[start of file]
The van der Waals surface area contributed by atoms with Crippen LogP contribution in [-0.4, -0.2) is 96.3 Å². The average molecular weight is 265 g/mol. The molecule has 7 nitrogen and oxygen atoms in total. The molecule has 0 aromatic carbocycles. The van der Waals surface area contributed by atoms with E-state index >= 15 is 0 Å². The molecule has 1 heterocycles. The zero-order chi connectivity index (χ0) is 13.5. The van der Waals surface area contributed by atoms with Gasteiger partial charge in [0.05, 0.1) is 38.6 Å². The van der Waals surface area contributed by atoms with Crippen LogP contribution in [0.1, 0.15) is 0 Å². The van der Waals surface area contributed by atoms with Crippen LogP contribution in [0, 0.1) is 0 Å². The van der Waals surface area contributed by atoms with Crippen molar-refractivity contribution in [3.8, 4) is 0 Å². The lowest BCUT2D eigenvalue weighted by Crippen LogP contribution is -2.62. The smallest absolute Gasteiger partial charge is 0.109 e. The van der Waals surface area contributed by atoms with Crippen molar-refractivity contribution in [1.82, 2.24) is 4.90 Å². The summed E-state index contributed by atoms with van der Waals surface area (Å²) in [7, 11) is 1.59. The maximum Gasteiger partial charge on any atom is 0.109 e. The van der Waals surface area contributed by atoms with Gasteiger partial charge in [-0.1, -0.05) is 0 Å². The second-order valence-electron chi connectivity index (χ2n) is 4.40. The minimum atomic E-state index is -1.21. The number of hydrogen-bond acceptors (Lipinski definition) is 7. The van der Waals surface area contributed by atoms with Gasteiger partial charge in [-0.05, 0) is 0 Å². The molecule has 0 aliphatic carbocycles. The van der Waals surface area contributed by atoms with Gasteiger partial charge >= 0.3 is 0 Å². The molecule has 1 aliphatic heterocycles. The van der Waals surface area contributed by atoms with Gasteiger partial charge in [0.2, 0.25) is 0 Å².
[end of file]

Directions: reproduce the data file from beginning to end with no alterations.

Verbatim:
The van der Waals surface area contributed by atoms with Crippen LogP contribution in [-0.4, -0.2) is 96.3 Å². The average molecular weight is 265 g/mol. The molecule has 7 nitrogen and oxygen atoms in total. The molecule has 0 aromatic carbocycles. The van der Waals surface area contributed by atoms with E-state index >= 15 is 0 Å². The molecule has 1 heterocycles. The zero-order chi connectivity index (χ0) is 13.5. The van der Waals surface area contributed by atoms with Gasteiger partial charge in [0.05, 0.1) is 38.6 Å². The van der Waals surface area contributed by atoms with Crippen LogP contribution in [0.1, 0.15) is 0 Å². The van der Waals surface area contributed by atoms with Crippen LogP contribution in [0, 0.1) is 0 Å². The van der Waals surface area contributed by atoms with Crippen molar-refractivity contribution in [3.8, 4) is 0 Å². The lowest BCUT2D eigenvalue weighted by Crippen LogP contribution is -2.62. The smallest absolute Gasteiger partial charge is 0.109 e. The van der Waals surface area contributed by atoms with Crippen molar-refractivity contribution in [1.82, 2.24) is 4.90 Å². The summed E-state index contributed by atoms with van der Waals surface area (Å²) in [7, 11) is 1.59. The maximum Gasteiger partial charge on any atom is 0.109 e. The van der Waals surface area contributed by atoms with Gasteiger partial charge in [-0.1, -0.05) is 0 Å². The second-order valence-electron chi connectivity index (χ2n) is 4.40. The minimum atomic E-state index is -1.21. The number of hydrogen-bond acceptors (Lipinski definition) is 7. The van der Waals surface area contributed by atoms with Gasteiger partial charge in [-0.05, 0) is 0 Å². The molecule has 0 aliphatic carbocycles. The van der Waals surface area contributed by atoms with Gasteiger partial charge >= 0.3 is 0 Å². The molecule has 1 aliphatic heterocycles. The van der Waals surface area contributed by atoms with Gasteiger partial charge in [0.2, 0.25) is 0 Å².